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We are continuing our series of blog posts from last year, this time featuring a technical, behind-the-scenes glimpse of how the visual effects in the Adam demo were created.

About me

My name is Zdravko Pavlov and I’m a visual effects artist with 11 years experience in motion graphics and compositing for CG productions, VFX art for games, and 3D modeling, lighting and rendering. My responsibilities in the production of the Adam demo included the creation of particle effects and the dynamic simulations.

Particle Effects


I used PhoenixFD to set up a fluid simulation. The rendered sequence was used as a flipbook texture in Unity’s Shuriken particle system.

PhoenixFD simulation preview inside 3D Studio Max

The particles controlled the density of a fog volume that was affected and properly lit by all area light sources in the scene. The area lights code was implemented by our GFX programmer Robert Cupisz, and is now available on GitHub.

Volume fog density controlled by the particles


I also used PhoenixFD for the liquid simulation of the ripples in the puddles.

3DS Max viewport preview of the simulated liquid surface and the rendered texture

Shuriken particle system is triggered under Adam’s feet

The rendered sequence was once again combined into a flipbook normal map texture. The particles were spawned under the robot’s feet and rendered in an offscreen buffer. The result was used to modify the surface normals of the puddles.

Dust and smoke

I used Unity’s native Shuriken particle system for the sparks and plumes of dust when the bullets hit the concrete in the shooting sequence, as well for some of the secondary effects like tiny dust specs flowing through the air and columns of smoke rising from the vents of the city wall.

Some environmental effects examples

Dynamic simulations

In Adam we had motion captured performances for all of our characters. Still, we needed to add a layer of secondary animation for all the clothes and different accessories that weren’t present physically on the mocap set. Instead of animating those by hand, we set up a number of dynamic simulations to help us with the process.

From the very beginning we knew that we were going to have some closeups and slow moving shots. The simulations needed to match the quality of the demo in terms of precision and visual fidelity, so we looked into some high end offline simulation solvers. The calculated results were baked and played back as animations.

The sleeve

The “sleeve shot”, as we were calling it throughout the production, was actually the very first shot I started working on. I looked into some different cloth solvers, and also skinned particles approaches.

Eventually I ended up using 3DS Max’s built-in cloth modifier for the final simulation. I set some basic tests and showed it to the director.

Some of the very first cloth tests (3ds Max viewport preview)

After some iterations, I took Adam’s actual animation and geometry and started working on the final version of the simulation.

Cloth simulation (3DS Max viewport)

The results were baked and brought into the engine via the alembic importer developed by Unity Japan, which is freely available on GitHub.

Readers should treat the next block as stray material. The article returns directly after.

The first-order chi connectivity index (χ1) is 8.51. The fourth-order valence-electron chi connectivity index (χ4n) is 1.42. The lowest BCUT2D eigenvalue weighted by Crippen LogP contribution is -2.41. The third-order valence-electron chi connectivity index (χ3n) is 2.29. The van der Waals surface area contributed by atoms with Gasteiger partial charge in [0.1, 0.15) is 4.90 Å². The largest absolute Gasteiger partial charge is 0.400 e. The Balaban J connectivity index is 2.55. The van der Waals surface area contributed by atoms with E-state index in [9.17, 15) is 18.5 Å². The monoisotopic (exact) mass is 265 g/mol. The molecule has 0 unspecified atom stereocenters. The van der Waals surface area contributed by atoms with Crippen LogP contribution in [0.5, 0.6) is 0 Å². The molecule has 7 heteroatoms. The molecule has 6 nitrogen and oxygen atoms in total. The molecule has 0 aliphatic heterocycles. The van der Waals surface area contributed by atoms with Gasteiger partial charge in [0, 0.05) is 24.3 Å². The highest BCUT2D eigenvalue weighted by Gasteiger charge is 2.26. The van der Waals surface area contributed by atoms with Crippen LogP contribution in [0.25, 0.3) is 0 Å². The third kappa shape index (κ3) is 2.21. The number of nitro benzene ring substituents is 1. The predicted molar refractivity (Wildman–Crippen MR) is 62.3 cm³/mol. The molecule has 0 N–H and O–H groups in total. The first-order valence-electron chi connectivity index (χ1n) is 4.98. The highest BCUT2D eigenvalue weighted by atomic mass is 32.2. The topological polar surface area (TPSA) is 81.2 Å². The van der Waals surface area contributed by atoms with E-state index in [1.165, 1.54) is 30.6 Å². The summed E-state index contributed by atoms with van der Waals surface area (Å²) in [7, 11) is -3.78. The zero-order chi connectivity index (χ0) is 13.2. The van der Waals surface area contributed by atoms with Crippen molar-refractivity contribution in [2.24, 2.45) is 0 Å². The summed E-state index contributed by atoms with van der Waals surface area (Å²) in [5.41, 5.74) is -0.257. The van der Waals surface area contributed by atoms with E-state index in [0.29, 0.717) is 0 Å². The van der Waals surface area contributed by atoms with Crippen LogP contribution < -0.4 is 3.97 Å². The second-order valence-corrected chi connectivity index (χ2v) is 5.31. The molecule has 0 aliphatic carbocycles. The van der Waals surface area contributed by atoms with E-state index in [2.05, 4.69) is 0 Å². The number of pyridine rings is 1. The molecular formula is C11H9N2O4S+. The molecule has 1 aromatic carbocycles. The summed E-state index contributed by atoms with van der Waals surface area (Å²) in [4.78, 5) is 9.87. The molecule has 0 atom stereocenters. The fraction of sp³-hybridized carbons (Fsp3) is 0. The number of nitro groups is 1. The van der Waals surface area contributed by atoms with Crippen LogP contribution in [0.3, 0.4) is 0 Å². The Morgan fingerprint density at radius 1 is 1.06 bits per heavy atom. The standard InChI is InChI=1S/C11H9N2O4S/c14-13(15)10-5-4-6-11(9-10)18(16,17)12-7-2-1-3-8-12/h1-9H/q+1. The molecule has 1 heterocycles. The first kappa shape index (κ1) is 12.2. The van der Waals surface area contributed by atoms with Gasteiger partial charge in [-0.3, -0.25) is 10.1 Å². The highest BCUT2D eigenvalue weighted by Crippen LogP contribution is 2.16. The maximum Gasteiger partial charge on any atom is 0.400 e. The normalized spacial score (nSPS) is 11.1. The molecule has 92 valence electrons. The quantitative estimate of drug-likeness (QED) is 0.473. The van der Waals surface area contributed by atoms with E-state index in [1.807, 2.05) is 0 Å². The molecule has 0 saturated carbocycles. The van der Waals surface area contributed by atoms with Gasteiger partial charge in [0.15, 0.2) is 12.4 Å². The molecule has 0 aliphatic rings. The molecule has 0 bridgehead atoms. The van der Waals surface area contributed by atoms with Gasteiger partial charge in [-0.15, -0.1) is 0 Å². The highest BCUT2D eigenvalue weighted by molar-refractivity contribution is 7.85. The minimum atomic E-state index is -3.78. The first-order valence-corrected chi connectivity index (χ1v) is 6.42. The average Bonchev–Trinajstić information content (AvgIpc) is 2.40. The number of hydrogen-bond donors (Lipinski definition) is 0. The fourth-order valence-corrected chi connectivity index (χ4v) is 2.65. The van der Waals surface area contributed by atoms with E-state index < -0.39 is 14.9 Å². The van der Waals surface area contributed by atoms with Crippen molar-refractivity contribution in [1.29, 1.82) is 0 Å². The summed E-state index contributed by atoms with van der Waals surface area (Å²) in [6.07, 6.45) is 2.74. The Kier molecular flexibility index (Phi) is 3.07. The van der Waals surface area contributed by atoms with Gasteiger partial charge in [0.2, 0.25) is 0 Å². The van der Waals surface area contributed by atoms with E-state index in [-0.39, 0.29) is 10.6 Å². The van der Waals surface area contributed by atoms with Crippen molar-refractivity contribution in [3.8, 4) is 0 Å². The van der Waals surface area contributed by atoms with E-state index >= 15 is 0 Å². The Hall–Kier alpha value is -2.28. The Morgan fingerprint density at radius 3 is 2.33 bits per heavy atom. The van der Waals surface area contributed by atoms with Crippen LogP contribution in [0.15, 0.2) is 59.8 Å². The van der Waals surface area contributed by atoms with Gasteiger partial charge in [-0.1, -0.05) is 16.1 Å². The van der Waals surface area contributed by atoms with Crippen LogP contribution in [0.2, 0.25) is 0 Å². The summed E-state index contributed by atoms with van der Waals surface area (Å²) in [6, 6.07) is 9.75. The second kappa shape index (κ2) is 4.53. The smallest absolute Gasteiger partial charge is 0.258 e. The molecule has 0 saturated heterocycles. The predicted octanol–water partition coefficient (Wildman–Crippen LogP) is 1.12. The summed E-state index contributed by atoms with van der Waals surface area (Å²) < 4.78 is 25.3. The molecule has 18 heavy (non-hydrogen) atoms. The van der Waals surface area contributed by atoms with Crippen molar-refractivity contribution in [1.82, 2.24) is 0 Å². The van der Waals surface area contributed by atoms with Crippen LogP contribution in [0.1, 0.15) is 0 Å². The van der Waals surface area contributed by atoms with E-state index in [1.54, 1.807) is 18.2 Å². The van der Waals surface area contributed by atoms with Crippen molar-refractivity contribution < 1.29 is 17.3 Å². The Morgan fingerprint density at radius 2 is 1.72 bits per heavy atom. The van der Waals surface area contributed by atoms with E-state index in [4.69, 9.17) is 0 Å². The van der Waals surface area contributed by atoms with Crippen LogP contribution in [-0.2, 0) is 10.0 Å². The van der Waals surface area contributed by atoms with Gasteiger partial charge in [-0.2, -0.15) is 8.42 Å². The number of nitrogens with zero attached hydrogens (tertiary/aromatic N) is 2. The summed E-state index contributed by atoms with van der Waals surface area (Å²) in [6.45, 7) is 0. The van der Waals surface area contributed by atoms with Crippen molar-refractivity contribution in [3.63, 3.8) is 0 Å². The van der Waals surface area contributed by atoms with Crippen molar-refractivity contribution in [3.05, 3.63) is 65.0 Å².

Different versions of the simulation imported as alembic streams in Unity

The mask

For the damaged mask, I built a simple Thinking Particles setup.

Thinking Particles setup for the mask fracture

The procedural nature of TP and its integrated Volume Breaker helped me iterate faster and explore different options. I handed over the approved version to our 3D modeler Plamen (Paco) Tamnev who used it as a base for the final model.

Different Thinking Particles sim variations

Both the torn sleeve and the broken mask of the main character were not only important for the story, but they also serve as tools that help Adam stand out from the crowd later on.


Caronte is a multiphysics simulation engine developed by Next Limit, and had been Real Flow’s rigid and soft body dynamic solver for quite some time now. CaronteFX brings the same high quality physics solution to Unity through a seamless engine integration, which made most of our FX shots possible within the tight production timeframe.

It was still an early alpha version when we first picked it up. It didn’t have ropes and cloth integrated yet, but we started working in close collaboration with the CaronteFX team and they’ve put a tremendous effort into providing us with all the tools and options that we needed throughout the production. Currently all of these are available with CaronteFX on the Asset Store.

The cables

Early in the production, we weren’t sure about the cables that keep Adam attached to the machine. We were worried about potentially twitchy cables behaviour, geometry intersections and so on.

Fortunately CaronteFX has quite precise ropes solver that calculates collisions based on the triangles of the geometry, thus taking the actual rope (cable) thickness into account.

CaronteFX player in Unity 5

Baking a complex simulation like this one produces quite a lot of cached data. We used the automatic skinning option that was added in CaronteFX. A hierarchy of bones is generated and the result can be exported as FBX file.

Skinned animation playback in Unity 5

The shooting

There are quite a few things going on in this action sequence. Bullet impacts lifting plumes of dust and sparks off the ground. Concrete fragments flying everywhere. A robot’s leg and arm shredded to pieces.

Early Thinking Particles prototype

I started working on this shot quite early. I used Thinking Particles for some of the early versions. TP is incredibly flexible and robust and I was able to quickly try out different scenarios. Later, when we adopted CaronteFX in our pipeline, I recreated this effect in it, so I could use its Unity integration and the convenience of the automatic skinning.

Early prototype of the shooting sequence inside Unity

CaronteFX has a very flexible fragmenting system. As a VFX artist, I was able to fracture assets into pieces, without leaving the Unity Editor. The new assets are saved along with a new material for the newly generated geometry faces.